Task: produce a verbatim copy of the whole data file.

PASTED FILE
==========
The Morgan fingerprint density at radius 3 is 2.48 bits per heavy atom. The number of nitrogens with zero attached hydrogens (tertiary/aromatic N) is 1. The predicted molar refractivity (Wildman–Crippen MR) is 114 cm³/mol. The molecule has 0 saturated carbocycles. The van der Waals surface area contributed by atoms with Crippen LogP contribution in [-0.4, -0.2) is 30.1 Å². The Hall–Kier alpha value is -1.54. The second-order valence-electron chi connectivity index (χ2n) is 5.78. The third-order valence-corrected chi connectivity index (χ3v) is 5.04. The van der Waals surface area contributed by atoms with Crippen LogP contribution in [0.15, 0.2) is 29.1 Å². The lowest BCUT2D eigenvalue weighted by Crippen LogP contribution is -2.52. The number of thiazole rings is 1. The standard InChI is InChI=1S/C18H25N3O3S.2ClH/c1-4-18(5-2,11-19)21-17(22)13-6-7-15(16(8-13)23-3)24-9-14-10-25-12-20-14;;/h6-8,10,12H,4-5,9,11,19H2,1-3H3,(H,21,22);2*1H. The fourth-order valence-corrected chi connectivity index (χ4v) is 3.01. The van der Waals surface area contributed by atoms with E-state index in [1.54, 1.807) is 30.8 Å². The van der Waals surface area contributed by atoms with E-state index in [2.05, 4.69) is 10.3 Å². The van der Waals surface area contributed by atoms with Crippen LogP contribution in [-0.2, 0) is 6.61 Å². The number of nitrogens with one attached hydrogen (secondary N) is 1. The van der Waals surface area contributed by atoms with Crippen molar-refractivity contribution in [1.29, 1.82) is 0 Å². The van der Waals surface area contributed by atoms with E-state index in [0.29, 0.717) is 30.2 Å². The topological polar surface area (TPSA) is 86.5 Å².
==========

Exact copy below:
The Morgan fingerprint density at radius 3 is 2.48 bits per heavy atom. The number of nitrogens with zero attached hydrogens (tertiary/aromatic N) is 1. The predicted molar refractivity (Wildman–Crippen MR) is 114 cm³/mol. The molecule has 0 saturated carbocycles. The van der Waals surface area contributed by atoms with Crippen LogP contribution in [-0.4, -0.2) is 30.1 Å². The Hall–Kier alpha value is -1.54. The second-order valence-electron chi connectivity index (χ2n) is 5.78. The third-order valence-corrected chi connectivity index (χ3v) is 5.04. The van der Waals surface area contributed by atoms with Crippen LogP contribution in [0.15, 0.2) is 29.1 Å². The lowest BCUT2D eigenvalue weighted by Crippen LogP contribution is -2.52. The number of thiazole rings is 1. The standard InChI is InChI=1S/C18H25N3O3S.2ClH/c1-4-18(5-2,11-19)21-17(22)13-6-7-15(16(8-13)23-3)24-9-14-10-25-12-20-14;;/h6-8,10,12H,4-5,9,11,19H2,1-3H3,(H,21,22);2*1H. The fourth-order valence-corrected chi connectivity index (χ4v) is 3.01. The van der Waals surface area contributed by atoms with E-state index in [1.54, 1.807) is 30.8 Å². The van der Waals surface area contributed by atoms with E-state index in [2.05, 4.69) is 10.3 Å². The van der Waals surface area contributed by atoms with Crippen LogP contribution in [-0.2, 0) is 6.61 Å². The number of nitrogens with one attached hydrogen (secondary N) is 1. The van der Waals surface area contributed by atoms with Crippen molar-refractivity contribution in [1.29, 1.82) is 0 Å². The van der Waals surface area contributed by atoms with E-state index in [0.29, 0.717) is 30.2 Å². The topological polar surface area (TPSA) is 86.5 Å².